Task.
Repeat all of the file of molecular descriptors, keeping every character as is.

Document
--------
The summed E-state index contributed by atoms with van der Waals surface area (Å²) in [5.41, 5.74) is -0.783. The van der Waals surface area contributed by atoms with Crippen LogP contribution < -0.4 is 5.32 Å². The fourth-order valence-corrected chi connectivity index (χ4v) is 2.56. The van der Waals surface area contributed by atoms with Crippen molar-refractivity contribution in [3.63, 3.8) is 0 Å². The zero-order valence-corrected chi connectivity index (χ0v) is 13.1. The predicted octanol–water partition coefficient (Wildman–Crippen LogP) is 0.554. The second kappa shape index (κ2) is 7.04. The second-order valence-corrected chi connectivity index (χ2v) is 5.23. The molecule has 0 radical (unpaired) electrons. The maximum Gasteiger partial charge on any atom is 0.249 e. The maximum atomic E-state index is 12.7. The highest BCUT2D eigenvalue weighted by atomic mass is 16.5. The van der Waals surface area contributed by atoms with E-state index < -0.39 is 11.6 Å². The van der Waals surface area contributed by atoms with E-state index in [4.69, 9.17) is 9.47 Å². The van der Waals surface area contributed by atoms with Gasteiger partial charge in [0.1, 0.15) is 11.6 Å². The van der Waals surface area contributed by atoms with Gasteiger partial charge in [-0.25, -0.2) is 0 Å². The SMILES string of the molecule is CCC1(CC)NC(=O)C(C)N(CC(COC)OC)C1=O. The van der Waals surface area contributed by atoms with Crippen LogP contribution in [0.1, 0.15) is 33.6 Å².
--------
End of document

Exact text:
The summed E-state index contributed by atoms with van der Waals surface area (Å²) in [5.41, 5.74) is -0.783. The van der Waals surface area contributed by atoms with Crippen LogP contribution < -0.4 is 5.32 Å². The fourth-order valence-corrected chi connectivity index (χ4v) is 2.56. The van der Waals surface area contributed by atoms with Crippen molar-refractivity contribution in [3.63, 3.8) is 0 Å². The zero-order valence-corrected chi connectivity index (χ0v) is 13.1. The predicted octanol–water partition coefficient (Wildman–Crippen LogP) is 0.554. The second kappa shape index (κ2) is 7.04. The second-order valence-corrected chi connectivity index (χ2v) is 5.23. The molecule has 0 radical (unpaired) electrons. The maximum Gasteiger partial charge on any atom is 0.249 e. The maximum atomic E-state index is 12.7. The highest BCUT2D eigenvalue weighted by atomic mass is 16.5. The van der Waals surface area contributed by atoms with E-state index < -0.39 is 11.6 Å². The van der Waals surface area contributed by atoms with E-state index in [4.69, 9.17) is 9.47 Å². The van der Waals surface area contributed by atoms with Gasteiger partial charge in [0.1, 0.15) is 11.6 Å². The van der Waals surface area contributed by atoms with Gasteiger partial charge in [-0.25, -0.2) is 0 Å². The SMILES string of the molecule is CCC1(CC)NC(=O)C(C)N(CC(COC)OC)C1=O. The van der Waals surface area contributed by atoms with Crippen LogP contribution in [0.1, 0.15) is 33.6 Å².